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  1. #1

    Looking at buying a 2002 1200 STXR. I did a compression test and ...

    all three cylinders hit about 80-85 psi on the gauge a mechanic friend allowed me to borrow. My mechanic friend said the gauge reads about 30-35 psi low so each cylinder should be at about 110-120 psi. They were all reading between 80-85 psi so I assume that means they should be good to go. Am I correct about that?

    This will be my first ski so go easy on me please.

    I did search on google but I couldn't seem to find what the compression level should be. What seemed to be most important is that all three cylinders were close to the same reading and these are.

    It started right up and seemed to run well but I can't test it in the water. I need to buy it as it sits on the trailer. He is looking for $2500 with the trailer which seems fair but I am hoping to get it for a bit less if possible. It only has 223 hours on it according to the display. I don't know if it is possible to reset that or not?

    Any pointers are appreciated. Thanks!
    Last edited by beekermartin; 04-27-2019 at 09:33 AM.

  2. #2
    Fat Man, Little Boat Region8Ultra250X's Avatar
    Join Date
    Jun 2007
    1.) get a compression gauge that reads accurately
    2.) any friend that is a "mechanic" that uses a tool that should read accurate but is "off" opinion shouldnt be trusted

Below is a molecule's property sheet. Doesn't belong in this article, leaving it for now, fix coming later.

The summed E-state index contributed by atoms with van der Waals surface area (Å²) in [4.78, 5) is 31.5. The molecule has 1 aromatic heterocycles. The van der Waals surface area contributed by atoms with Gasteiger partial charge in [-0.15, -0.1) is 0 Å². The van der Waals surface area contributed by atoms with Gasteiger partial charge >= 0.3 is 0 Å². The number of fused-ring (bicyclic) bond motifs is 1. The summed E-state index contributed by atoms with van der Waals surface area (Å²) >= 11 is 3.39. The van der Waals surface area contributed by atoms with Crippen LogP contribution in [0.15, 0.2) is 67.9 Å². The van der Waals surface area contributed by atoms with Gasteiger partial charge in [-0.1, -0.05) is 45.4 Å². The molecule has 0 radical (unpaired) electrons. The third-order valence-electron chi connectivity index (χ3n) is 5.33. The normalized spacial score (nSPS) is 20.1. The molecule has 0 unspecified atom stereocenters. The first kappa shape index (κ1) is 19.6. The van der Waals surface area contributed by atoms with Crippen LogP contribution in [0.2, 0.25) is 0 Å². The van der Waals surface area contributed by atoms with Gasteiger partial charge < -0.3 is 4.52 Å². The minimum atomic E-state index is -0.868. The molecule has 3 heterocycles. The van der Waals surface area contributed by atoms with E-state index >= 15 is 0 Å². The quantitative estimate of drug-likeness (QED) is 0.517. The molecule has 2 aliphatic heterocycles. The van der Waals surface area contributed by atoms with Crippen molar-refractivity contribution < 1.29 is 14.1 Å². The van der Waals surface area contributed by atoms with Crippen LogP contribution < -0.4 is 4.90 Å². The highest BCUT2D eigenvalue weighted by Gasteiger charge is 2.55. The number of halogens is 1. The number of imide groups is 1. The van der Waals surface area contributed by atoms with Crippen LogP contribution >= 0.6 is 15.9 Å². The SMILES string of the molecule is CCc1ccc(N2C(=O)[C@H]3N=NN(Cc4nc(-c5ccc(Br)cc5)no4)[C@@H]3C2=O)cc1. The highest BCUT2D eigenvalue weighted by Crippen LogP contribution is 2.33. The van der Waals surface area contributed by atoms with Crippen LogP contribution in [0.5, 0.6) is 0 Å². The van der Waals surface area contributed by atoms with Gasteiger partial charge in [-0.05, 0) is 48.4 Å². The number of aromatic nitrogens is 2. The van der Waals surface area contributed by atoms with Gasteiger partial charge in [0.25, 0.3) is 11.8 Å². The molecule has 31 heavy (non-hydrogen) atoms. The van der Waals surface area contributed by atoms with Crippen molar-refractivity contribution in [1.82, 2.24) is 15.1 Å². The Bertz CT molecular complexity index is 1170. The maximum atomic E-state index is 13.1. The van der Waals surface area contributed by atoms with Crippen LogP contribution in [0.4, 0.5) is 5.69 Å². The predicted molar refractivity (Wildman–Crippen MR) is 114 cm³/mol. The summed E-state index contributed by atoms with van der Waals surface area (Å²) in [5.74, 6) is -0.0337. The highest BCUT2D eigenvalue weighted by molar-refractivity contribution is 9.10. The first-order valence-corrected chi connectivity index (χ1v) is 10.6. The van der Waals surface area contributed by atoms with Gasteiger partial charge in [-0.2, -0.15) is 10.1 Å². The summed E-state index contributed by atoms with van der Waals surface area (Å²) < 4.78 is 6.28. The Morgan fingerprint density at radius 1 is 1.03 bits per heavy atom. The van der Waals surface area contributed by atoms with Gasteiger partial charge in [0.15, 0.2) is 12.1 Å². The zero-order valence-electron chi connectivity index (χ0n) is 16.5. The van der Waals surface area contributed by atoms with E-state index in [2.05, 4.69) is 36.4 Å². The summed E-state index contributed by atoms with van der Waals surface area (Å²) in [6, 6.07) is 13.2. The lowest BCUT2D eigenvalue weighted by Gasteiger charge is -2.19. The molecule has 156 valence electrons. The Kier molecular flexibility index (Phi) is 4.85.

3.) the carbs are CV carbs, they are a standard style carb
    4.) its a great hull. i owned one for a number of years.
    5.) why arent you able to test ride it?

  3. #3
    1.) get a compression gauge that reads accurately - He is an excellent mechanic but he told me the gauge was off but he knows it is off by about 30 because he compared to another gauge. I trust him so assume the ski has ~115 psi of compression. Is that about right considering its age and hours?

    2.) any friend that is a "mechanic" that uses a tool that should read accurate but is "off" opinion shouldnt be trusted - Answered above

    3.) the carbs are CV carbs, they are a standard style carb - Does that mean they are fairly easy to clean and rebuild if necessary?

    4.) its a great hull. i owned one for a number of years. - Good to hear that!

    5.) why arent you able to test ride it? - He is looking to sell it quick and it is still very cold here in RI.

    I just offered him $2,000 and he countered at $2,200. I told him that was fair with the trailer included. I don't think I can get that hurt at that price but I could be wrong.

  4. #4
    110-115 is where it should be, 200 hrs is ALOT of hours... 2500 is also alot of money for that range hours. Has it had a top end? What brand parts were used? What does the pump look look like? What condition is the display in? How does the bottom look? Any after market parts?

    Keep in mind an engine rebuild for this ski will run you 2k, so yes you can get hurt.

    I own one of these and love it, 5yrs ago i grabbed one with 20hrs with trail for 3k

  5. #5
    Quote Originally Posted by turboman412 View Post
    110-115 is where it should be, 200 hrs is ALOT of hours... 2500 is also alot of money for that range hours
    223 hours on a 16 year old ski is a lot? 15 hours a year of use seems low to me but I don't know anything about jet skis. I guess I'll learn quickly.

    Keep in mind I am getting it for $2,200 with a Karavan trailer that appears to be in decent condition as well. I think the trailer is worth 300 to 500 on it's own from what I have seen used ones selling for.